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AI photography is taking over social media. Why are some concerned about privacy?

(NEW YORK) — The latest social media trend to be sweeping people’s feeds is sharing virtual avatars generated through the Lensa AI app.

Lensa, which has been around since 2018, lets users upload 10 to 20 photos of their selfies or portraits, and then it creates dozens, even hundreds, of digital images called “Magic Avatars.”

While the pictures could be considered pieces of digital art, those who are worried about personal online privacy have begun raising concerns about data collection.

Cybersecurity expert Andrew Couts is a senior editor of security at Wired and oversees privacy policy, national security and surveillance coverage. He told ABC News’ Good Morning America that it’s almost “impossible” to know what happens to a user’s photos after they are uploaded onto the app.

“It’s impossible to know, without a full audit of the company’s back-end systems, to know how safe or unsafe your pictures may be,” Couts said. “The company does claim to ‘delete’ face data after 24 hours and they seem to have good policies in place for their privacy and security practices.”

According to Lensa’s privacy policy, the uploaded photos are automatically deleted after the AI avatars are generated, and the face data on other parts of the app is automatically deleted within 24 hours after being processed by Lensa.

Prisma Labs, Inc., the developer of Lensa AI, told ABC News in a statement that images users upload are used “solely for the purpose of creating their very own avatars.”

“Users’ images are being leveraged solely for the purpose of creating their very own avatars. The system creates a personalized version of the model for every single user and models never intersect with each other. Both users’ photos and their models are deleted within 24 hrs after the process of creating avatars is complete,” the company said in a statement. “In very simple terms, there is no[t] a ‘one-size-fits-all collective neural network’ trained to reproduce any face, based on aggregated learnings.”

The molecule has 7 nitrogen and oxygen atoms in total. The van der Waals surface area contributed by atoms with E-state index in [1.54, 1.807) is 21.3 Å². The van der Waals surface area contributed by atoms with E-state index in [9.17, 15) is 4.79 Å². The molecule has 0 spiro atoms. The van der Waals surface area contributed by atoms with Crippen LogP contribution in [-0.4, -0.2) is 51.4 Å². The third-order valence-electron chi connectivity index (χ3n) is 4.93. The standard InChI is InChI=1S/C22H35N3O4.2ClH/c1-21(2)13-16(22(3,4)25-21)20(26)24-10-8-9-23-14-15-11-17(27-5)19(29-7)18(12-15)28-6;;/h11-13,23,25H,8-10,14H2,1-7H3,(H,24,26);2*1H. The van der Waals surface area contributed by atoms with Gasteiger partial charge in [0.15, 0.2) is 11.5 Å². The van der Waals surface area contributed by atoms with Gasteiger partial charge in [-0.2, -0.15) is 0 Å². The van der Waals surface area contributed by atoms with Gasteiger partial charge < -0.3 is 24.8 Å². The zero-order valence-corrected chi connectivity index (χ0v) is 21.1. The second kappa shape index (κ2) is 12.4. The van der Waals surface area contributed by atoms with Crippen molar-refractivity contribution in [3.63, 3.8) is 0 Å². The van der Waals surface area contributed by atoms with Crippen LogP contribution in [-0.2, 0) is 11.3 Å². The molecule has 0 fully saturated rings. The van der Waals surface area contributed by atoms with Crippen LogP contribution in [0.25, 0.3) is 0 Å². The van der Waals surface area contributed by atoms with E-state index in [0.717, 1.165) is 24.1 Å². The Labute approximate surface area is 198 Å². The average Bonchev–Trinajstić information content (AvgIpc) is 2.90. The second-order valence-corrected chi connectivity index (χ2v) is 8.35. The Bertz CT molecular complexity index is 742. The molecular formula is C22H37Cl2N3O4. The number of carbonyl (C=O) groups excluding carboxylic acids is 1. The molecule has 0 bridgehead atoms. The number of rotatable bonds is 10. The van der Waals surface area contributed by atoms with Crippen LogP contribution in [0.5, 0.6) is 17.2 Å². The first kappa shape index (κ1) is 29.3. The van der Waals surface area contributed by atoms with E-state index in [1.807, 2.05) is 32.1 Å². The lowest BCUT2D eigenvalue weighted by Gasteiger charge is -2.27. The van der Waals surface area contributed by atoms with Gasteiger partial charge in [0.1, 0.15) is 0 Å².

“We are updating our Terms & Conditions to make these more clear to everyone. The much-discussed permission to use the content for development and improving Prisma’s work and its products refers to the users’ consent for us to train the copy of the model on the 10-20 pictures each particular user has uploaded,” the statement continued. “Without this clause, we would have no right to perform this training for each subsequent generation. We are fully GDPR and CCAP compliant. We store the bare minimum of data to enable our services. To reiterate, the user’s photos are deleted from our servers as soon as the avatars are generated. The servers are located in the U.S.”

Couts added that he isn’t too worried about the photos because most of us already have our faces on social media. He said his main concern is data collection that can be potentially lifted from users’ phones.

“The main thing I would be concerned about is the behavioral analytics that they’re collecting,” Couts said. “If I were going to use the app, I would make sure to turn on as restrictive privacy settings as possible.”

He said his advice, no matter what apps are downloaded, is to tighten up personal security through the phone’s settings.

“You can change your privacy settings on your phone to make sure that the app isn’t collecting as much data as it seems to be able to,” he said. “And you can make sure that you’re not sharing images that contain anything more private than just your face.”

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